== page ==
This is the beauty of the puzzle/strategy gameplay. It distances us from our actions because the puzzle is inherently intellectual while horror is emotional. Plague Inc. is disturbing because it’s so damn fun, and it knows it’s so damn fun. It knows that once you start playing, you’ll prioritize victory over ethics, and it practically dares us to care. It knows that we’ll willingly silence our conscience if we’re given the proper mechanics to do so. Plague Inc. doesn’t trick us into doing anything, it simply allows us to trick ourselves.

You’ll win a game long before the game itself actually ends. When every person on earth is infected and you ramp up your lethality, there’s nothing anyone can do to stop you. At that point you can pretty much stop playing and just watch: The progress towards a cure starts to slow, the death counter starts increasing, and short notifications start flooding the ticker at the top of the screen, informing you that governments have fallen, that nations have descended into anarchy, that they’ve removed drug experimentation safeguards, approved human testing, or are using mass graves to bury their dead. The messages are brief, but they’re descriptive enough to disturb you with their larger implications.

Those messages just make the bloody context obvious, but it’s there throughout the rest of the game as well. The most recent game that I played was tough. I had infected most of the world, destroyed all of Europe and Asia, but Canada was the lone holdout. They were racing towards a cure. For a brief few seconds, there was nothing I could do. I didn’t want to increase my plague’s lethality because not everyone in Canada was infected yet; I still needed time to spread. So I watched. I watched the cure percentage go up, I watched the death counter go up, I watched my infected counter go up, and I wondered what life must be like in this world, the utter terror and desperation of those last thousand Canadians. Then, as the cure ticked past 95%, I imagined how excited they must have felt, how hopeful. Then I evolved “Total Organ Failure” and the death counter skyrocketed, the progress of developing a cure stopped, and there were too many infected people to stop the spread. I wondered about the last person to be infected after putting up such a fight -- maybe a lone scientist in a lab, his family, friends, and neighbors all dead, shooting himself up with a strain of the plague because, well, fuck it.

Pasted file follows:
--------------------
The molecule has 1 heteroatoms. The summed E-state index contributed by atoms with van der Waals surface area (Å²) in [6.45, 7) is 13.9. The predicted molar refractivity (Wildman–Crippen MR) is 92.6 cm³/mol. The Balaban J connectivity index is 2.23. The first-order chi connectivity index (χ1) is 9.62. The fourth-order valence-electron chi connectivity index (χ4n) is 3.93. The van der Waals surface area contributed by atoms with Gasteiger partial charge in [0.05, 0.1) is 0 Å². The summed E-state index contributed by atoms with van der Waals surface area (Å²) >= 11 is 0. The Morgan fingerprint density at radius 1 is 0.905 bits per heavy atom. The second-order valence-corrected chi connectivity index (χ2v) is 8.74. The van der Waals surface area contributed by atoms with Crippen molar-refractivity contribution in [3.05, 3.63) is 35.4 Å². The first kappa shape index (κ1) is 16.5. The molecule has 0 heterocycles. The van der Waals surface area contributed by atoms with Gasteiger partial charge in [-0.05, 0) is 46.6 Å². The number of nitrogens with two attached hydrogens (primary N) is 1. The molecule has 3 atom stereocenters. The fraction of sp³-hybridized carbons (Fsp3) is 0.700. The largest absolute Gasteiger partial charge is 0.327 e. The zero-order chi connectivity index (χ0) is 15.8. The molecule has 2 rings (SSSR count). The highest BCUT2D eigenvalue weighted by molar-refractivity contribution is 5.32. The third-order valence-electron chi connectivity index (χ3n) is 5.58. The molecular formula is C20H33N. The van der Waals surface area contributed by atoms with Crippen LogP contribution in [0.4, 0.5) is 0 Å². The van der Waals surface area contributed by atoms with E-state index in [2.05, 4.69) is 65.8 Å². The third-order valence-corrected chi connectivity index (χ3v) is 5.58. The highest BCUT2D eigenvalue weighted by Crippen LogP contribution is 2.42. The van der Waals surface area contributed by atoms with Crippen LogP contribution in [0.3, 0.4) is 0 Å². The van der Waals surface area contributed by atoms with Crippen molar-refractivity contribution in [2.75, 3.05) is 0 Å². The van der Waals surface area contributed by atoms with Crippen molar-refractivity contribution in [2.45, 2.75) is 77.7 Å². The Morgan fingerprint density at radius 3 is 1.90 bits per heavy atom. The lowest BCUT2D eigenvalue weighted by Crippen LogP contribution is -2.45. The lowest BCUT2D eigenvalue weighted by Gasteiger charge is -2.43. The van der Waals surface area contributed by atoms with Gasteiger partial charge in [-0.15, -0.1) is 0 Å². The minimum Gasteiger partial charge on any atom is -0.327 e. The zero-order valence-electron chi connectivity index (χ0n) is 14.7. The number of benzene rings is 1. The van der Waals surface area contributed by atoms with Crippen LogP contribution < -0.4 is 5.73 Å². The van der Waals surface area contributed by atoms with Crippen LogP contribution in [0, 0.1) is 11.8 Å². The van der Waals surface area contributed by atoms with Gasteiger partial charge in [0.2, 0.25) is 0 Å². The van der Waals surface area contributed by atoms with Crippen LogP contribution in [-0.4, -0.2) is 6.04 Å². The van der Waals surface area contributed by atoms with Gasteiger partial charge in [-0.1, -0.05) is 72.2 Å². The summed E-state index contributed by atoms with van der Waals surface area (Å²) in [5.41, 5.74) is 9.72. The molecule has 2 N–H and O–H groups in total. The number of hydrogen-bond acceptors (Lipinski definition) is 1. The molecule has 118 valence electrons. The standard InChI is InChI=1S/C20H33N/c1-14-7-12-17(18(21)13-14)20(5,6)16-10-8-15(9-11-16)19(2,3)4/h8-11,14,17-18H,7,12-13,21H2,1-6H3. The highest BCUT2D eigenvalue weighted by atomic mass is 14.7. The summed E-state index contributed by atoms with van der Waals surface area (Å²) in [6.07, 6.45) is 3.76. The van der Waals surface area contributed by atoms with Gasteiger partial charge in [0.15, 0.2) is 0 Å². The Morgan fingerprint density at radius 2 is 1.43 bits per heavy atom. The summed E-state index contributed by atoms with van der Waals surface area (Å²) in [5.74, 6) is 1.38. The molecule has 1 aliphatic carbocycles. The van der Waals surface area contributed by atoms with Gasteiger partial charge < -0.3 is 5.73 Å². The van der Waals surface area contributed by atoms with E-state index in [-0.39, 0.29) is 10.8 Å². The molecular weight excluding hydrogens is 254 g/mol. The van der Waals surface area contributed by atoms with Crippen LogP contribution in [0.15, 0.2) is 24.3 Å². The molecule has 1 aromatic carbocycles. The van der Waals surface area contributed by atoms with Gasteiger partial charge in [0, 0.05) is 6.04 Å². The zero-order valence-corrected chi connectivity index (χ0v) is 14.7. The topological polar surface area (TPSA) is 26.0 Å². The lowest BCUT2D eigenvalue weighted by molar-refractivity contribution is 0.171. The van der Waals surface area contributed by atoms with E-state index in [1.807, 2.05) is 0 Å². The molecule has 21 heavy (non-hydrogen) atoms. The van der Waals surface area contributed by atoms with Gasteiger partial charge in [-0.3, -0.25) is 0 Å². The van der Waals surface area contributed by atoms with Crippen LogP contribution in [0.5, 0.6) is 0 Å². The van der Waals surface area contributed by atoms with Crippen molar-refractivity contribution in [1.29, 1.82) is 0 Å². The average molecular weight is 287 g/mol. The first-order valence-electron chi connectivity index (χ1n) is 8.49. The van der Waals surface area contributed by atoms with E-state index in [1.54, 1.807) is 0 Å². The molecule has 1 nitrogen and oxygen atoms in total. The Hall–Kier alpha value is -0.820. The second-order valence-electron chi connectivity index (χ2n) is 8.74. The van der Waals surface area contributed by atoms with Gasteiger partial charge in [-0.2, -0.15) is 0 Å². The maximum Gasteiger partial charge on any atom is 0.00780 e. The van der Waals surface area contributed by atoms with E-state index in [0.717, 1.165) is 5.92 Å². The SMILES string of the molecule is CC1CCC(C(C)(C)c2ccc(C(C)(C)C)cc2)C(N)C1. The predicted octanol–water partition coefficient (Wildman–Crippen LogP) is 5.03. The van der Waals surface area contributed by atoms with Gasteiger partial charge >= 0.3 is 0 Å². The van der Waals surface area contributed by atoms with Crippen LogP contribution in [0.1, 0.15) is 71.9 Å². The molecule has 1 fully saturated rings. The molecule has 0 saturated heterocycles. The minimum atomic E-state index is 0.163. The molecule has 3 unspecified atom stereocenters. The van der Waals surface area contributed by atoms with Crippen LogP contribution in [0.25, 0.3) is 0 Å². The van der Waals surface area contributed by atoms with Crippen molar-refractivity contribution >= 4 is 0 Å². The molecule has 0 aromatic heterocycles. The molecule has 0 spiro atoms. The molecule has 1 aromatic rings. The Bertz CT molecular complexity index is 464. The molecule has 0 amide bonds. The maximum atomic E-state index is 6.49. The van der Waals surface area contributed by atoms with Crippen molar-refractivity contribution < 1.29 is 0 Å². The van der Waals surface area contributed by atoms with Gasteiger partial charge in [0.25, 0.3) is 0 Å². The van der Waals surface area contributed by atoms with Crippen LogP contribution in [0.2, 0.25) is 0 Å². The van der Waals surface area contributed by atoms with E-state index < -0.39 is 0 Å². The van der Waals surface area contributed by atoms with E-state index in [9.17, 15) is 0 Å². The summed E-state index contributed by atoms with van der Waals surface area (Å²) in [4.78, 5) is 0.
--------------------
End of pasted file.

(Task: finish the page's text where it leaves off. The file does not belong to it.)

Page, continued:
None of this was shown of course. It was all in my head. Plague Inc. is just a numbers game, but those numbers mean something. The puzzle/strategy of Plague Inc. is scary because the game gives us time to reflect on that meaning both during the game and after the game, and it never tries to hide its horror behind its puzzles. Instead, we hide its horror behind its puzzles because its puzzles are genuinely fun.

Puzzles can be scary when they allow us to excuse extinction and mass murder, when they expose that intellectualized maniac inside us all, and when they show us genocide is nothing but a numbers game.